Big Dumb Blond

ChiquiStPatrickWe have been blessed with a gentle giant for almost 10 years.

She was a small fluff ball when she joined our family, in the shape of a small St Bernard, and Beethoven era was upon us.  It was like a Gremlin hairy ball, who grew fast.

One important piece of advise, never go see St Bernard puppies with your kids!  That’s how we ended up with three dogs simultaneously; labrador, Bernese Mountain Dog and St Bernard.  Each dog become a bigger breed.

Nevertheless, we loved the dogs and they became part of our family.  Kids rode them like ponies, ran with them in the snow and cried as the parted us, walking across the Rainbow Bridge.

Chiquita (named after the banana for no apparent reason) was the last of the trio.  She was a gentle clumsy giant, who loved everyone she met.  Yes, she wasn’t the brightest bulb in the lamp shop, but that didn’t bother her or us.  It was the sheer love she gave us, in particular the kids.

It was a moving carpet and when she slept the neighbours could hear her snoring.  It resonated throughout the house.  At times I woke up in the middle of the night to move her, which only lasted a few minutes.  We had many fun filled moments with her … or at least on her account 🙂

  • If she was in the garden, and I would call, she would look the opposite direction.  Not to piss me off, but simply because she had no clue where my voice came from.  EVEN, if I would stand 10 yards from her.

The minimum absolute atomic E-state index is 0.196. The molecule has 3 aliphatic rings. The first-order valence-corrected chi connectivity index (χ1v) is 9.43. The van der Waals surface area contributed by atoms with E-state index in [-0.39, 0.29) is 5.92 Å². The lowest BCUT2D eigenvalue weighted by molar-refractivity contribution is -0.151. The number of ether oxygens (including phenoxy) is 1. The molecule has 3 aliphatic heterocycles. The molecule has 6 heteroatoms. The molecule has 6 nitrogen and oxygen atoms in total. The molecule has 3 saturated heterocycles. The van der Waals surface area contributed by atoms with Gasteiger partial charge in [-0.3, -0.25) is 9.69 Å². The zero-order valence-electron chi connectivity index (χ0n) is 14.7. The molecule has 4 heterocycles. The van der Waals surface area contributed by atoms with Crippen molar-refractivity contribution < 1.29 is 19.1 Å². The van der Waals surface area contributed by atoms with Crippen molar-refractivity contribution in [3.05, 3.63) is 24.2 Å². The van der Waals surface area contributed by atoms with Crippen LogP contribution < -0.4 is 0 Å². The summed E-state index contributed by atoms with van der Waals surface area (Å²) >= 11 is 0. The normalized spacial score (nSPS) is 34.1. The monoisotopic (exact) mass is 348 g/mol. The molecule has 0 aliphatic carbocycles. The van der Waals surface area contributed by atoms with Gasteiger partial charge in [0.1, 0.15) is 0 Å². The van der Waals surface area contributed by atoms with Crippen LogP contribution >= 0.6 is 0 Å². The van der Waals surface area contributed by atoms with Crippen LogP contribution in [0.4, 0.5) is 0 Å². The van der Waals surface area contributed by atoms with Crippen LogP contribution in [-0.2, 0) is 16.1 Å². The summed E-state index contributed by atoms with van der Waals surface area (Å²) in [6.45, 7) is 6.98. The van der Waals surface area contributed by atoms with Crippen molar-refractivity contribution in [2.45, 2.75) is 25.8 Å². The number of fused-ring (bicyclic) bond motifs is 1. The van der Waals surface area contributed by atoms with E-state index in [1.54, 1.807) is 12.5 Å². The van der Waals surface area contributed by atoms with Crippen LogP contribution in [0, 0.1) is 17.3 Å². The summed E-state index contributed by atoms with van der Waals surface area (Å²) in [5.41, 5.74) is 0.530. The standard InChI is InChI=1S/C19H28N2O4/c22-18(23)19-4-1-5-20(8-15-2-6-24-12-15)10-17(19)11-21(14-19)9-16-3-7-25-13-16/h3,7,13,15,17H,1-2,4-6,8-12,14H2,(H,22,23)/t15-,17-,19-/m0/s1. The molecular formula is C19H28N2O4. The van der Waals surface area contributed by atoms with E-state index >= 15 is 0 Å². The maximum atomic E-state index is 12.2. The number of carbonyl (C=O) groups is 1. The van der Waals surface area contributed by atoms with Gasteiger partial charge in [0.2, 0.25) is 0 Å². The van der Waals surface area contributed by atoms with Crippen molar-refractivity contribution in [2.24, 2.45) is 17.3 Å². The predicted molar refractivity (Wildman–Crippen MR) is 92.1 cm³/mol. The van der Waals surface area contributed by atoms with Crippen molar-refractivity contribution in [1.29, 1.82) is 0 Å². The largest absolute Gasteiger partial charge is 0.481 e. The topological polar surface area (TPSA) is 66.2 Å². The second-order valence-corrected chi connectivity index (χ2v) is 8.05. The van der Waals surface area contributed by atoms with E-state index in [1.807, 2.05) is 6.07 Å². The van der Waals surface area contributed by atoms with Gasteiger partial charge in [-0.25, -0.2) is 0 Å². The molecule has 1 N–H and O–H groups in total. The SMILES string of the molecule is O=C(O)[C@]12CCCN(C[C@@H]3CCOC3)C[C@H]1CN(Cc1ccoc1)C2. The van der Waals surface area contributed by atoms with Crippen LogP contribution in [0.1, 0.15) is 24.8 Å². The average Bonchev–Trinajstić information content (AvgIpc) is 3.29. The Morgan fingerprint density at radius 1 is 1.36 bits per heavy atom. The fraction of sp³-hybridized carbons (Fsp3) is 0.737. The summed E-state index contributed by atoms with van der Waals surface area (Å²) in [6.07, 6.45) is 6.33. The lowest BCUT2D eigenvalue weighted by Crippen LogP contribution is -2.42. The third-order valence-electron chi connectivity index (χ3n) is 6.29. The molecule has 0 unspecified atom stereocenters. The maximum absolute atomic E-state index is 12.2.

• When shaking her head, we would have slobber streaks on walls and ceiling, as well as furniture, windows, TV, furniture – that’s just part of having a large breed.
  • A few times she was running towards me, only to trip over her front legs, almost crash into the ground, but magically recover the fall gracefully.
  • We would throw her treats, almost hitting her head.  She either couldn’t see the treat or had not idea what to do when we threw them.  She just continued to stare at whoever was throwing it.
  • She had the ability to dig out treats hidden in her dry-food, and lick off all gravy, and still leave all the dry-food behind.  She was a picky eater.  In fact, she would only eat meats and treats while in heat.

You can imagine the sadness that fell upon the family, when we found her lifeless in the living room the other morning.  She had slept in during the early morning.  I gently petted her head and body, said a few loving words, and then woke up my wife with the sad news.

The girls woke up and broke into tears.  They knew she was old, but that doesn’t make it any easier to say goodbye.  They hugged the fluffy giant while she slept, and my wife cancelled school that day.  It was simply too much for the girls.

keyringst_bernardLater that day, we carried her (not easy to carry 140lbs) to the car and I drove her to the vet.  One final visit and final goodbyes.  The girls had joined me, but couldn’t hold back the tears as they drove her away.  My oldest ran over to stretcher and gave her a strong loving hug, while tears were rolling down her face.  Then she came to me and needed a big hug.

Now the third dog has crossed the rainbow bridge, waiting for us to one day come across to play with them again.

15 Years!

Not too sure if I should be worried or delighted when I recently received a mail from the company I work for, congratulating me for having spent the past 15 years with them.  Should I be worried that I had been with them for 15 years or delighted that I have been there for 15 years?